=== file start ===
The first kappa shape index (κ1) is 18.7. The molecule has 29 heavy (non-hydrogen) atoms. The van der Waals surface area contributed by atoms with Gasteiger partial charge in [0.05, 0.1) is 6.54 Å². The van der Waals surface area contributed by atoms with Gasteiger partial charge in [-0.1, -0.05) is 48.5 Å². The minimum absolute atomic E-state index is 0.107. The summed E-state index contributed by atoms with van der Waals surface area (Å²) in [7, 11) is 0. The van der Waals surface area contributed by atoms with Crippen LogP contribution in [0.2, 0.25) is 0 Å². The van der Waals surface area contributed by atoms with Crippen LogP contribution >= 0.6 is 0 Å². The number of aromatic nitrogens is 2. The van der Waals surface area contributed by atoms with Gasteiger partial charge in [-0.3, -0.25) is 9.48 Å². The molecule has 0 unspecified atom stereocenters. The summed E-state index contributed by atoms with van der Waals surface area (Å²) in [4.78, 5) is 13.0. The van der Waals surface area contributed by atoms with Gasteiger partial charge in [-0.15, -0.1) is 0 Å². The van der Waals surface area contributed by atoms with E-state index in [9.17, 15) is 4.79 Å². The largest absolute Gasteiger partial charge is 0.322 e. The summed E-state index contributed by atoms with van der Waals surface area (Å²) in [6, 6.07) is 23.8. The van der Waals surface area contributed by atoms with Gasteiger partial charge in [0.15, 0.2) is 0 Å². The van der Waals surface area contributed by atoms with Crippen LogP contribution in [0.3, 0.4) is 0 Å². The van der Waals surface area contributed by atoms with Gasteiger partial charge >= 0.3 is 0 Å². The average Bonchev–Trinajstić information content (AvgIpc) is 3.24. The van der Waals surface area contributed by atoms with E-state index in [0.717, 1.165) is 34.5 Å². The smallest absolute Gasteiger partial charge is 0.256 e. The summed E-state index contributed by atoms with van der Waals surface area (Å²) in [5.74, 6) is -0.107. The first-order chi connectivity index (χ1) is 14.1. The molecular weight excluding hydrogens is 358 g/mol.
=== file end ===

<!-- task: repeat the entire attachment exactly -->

The first kappa shape index (κ1) is 18.7. The molecule has 29 heavy (non-hydrogen) atoms. The van der Waals surface area contributed by atoms with Gasteiger partial charge in [0.05, 0.1) is 6.54 Å². The van der Waals surface area contributed by atoms with Gasteiger partial charge in [-0.1, -0.05) is 48.5 Å². The minimum absolute atomic E-state index is 0.107. The summed E-state index contributed by atoms with van der Waals surface area (Å²) in [7, 11) is 0. The van der Waals surface area contributed by atoms with Crippen LogP contribution in [0.2, 0.25) is 0 Å². The van der Waals surface area contributed by atoms with Crippen LogP contribution >= 0.6 is 0 Å². The number of aromatic nitrogens is 2. The van der Waals surface area contributed by atoms with Gasteiger partial charge in [-0.3, -0.25) is 9.48 Å². The molecule has 0 unspecified atom stereocenters. The summed E-state index contributed by atoms with van der Waals surface area (Å²) in [4.78, 5) is 13.0. The van der Waals surface area contributed by atoms with Gasteiger partial charge in [-0.15, -0.1) is 0 Å². The van der Waals surface area contributed by atoms with E-state index in [9.17, 15) is 4.79 Å². The largest absolute Gasteiger partial charge is 0.322 e. The summed E-state index contributed by atoms with van der Waals surface area (Å²) in [6, 6.07) is 23.8. The van der Waals surface area contributed by atoms with Gasteiger partial charge in [0.15, 0.2) is 0 Å². The van der Waals surface area contributed by atoms with Crippen LogP contribution in [0.3, 0.4) is 0 Å². The van der Waals surface area contributed by atoms with Gasteiger partial charge >= 0.3 is 0 Å². The average Bonchev–Trinajstić information content (AvgIpc) is 3.24. The van der Waals surface area contributed by atoms with E-state index in [0.717, 1.165) is 34.5 Å². The smallest absolute Gasteiger partial charge is 0.256 e. The summed E-state index contributed by atoms with van der Waals surface area (Å²) in [5.74, 6) is -0.107. The first-order chi connectivity index (χ1) is 14.1. The molecular weight excluding hydrogens is 358 g/mol.